Under a pilot program just launched through New Mexico state trust lands, hunters using the White Peak area near Angel Fire may have the opportunity to help open public land to more recreationists.
Through an easement signed in March with the New Mexico Game Commission, licensed hunters and fishermen opened up some State Land Office acreage for use. Under that easement, dispersed camping for hunters using the White Peak area is available for successful applicants, said Craig Johnson, outdoor recreation program manager for the state Land Office.
The free camping provision would coincide with the upcoming deer and elk hunting seasons, and would give hunters up to 14 days to camp near roads or in their vehicles in the areas of Ortega Mesa, White Peak Road, Spruce North and Spruce South.
“The launch of these pilot programs is the culmination of a long, thoughtful process from our staff and the working groups aimed to increase access to state trust land, as well as to enhance the overall hunting experience for New Mexico sportspeople,” said Stephanie Garcia Richard, commissioner of public lands.
It is the first step, she said, in expanding public access to up to 8.8 million acres the State Land Office holds.
“After a season with the pilots in place, we will see where we were successful, as well as the areas where there is room for improvement. Our overall goal is to take what we learn and move forward next year with longer term options for camping and backpacking for sportspeople on state trust land.”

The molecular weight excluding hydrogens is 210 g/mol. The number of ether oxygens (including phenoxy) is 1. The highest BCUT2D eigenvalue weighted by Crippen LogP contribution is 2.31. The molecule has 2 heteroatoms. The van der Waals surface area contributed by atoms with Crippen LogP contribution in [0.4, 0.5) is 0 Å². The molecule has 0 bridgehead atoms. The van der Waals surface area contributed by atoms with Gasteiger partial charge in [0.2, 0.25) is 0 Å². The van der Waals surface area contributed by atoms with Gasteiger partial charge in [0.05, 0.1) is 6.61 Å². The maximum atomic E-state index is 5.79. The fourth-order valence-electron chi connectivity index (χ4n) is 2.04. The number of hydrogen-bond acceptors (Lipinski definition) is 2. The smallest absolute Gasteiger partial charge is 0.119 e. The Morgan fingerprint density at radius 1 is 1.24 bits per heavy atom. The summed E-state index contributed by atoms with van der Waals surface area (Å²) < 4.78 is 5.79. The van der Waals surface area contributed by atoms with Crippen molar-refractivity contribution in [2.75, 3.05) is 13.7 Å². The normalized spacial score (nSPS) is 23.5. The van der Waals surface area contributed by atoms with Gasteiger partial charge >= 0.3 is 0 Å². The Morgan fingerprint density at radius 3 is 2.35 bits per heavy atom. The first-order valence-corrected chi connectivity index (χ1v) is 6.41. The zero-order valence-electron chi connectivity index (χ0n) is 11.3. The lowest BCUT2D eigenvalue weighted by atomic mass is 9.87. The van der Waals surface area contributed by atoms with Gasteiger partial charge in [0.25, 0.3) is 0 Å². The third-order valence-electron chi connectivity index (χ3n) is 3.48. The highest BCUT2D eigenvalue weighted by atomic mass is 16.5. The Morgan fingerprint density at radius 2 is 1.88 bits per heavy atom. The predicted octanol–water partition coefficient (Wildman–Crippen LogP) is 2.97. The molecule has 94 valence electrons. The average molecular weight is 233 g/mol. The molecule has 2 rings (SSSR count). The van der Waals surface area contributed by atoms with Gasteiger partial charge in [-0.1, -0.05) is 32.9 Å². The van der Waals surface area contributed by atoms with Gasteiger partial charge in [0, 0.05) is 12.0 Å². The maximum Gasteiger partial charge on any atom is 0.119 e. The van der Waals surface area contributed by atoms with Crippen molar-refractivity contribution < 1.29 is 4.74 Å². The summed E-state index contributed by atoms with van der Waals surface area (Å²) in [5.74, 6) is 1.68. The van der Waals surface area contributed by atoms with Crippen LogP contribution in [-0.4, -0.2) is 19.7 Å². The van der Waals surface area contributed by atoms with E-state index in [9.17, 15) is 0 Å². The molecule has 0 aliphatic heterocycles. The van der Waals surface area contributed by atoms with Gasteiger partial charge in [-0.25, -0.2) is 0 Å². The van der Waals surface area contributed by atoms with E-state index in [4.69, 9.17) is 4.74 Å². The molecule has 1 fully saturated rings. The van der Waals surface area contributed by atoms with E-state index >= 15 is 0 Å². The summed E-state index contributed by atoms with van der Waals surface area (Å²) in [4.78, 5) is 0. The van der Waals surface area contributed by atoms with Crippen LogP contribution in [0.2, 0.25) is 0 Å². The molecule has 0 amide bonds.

A similar pilot program allows hunters access to backpack camping in the Luera Mountains southwest of Magdalena.
Prior to the easement, access “did not exist,” Johnson said.
But it has been Garcia Richard’s mandate to “make state trust land open for adventure,” Johnson said. “She’s doing that by expanding recreation access so sportspeople can more easily enjoy some of the amazing places on state land.”
The State Land Office’s primary function is to generate revenue for schools and hospitals, with 98% of that coming from grazing leases.
“So it’s a delicate balance for state trust lands,” Johnson said. “We are working with Game & Fish and (agricultural) lessees, so it’s also a partnership to open up these other lands.”
With COVID-19 forcing many people into the outdoors, it has a negative impact on the lands. Many users have been unfamiliar with the proper etiquette of removing trash and maintaining the pristine nature of the forests.
So one of the aspects of these pilot trials is to see how the users care for land, Johnson said, adding that, in general, hunters have been solid caretakers of the land.
“Our hope is the people who get these permits for hunting are responsible users of the land, and then we can expand beyond just the hunting community,” he said. “It’s crucial to emphasize the behavior we expect people to comply with. Leave no trace land ethic, careful with campfires and respect for private property.”
Campfires are, of course, a sensitive topic and are permitted only when allowed in the particular surrounding state forest.
“And then you must use commonsense practice,” Johnson said. “Clearing areas of flammables and making sure the campfire is cold to the touch before you leave.”
Additionally, users must adhere to other commonsense rules.
Those receiving permits are responsible for knowing their maps, staying on established roads, closing gates, not cutting fences, and not damaging structures and equipment, he said.
Those interested in taking advantage of the pilot program can fill out an application online at nmstatelands.org/hunting-pilot-programs-dispersed-camping-backpacking.
“The applications and phone calls have been flooding in,” Johnson said. “We’re thrilled with the level of interest because it is an indication of high demand. The initial results have been phenomenal. We think this will be success and, if it is, we can continue on.”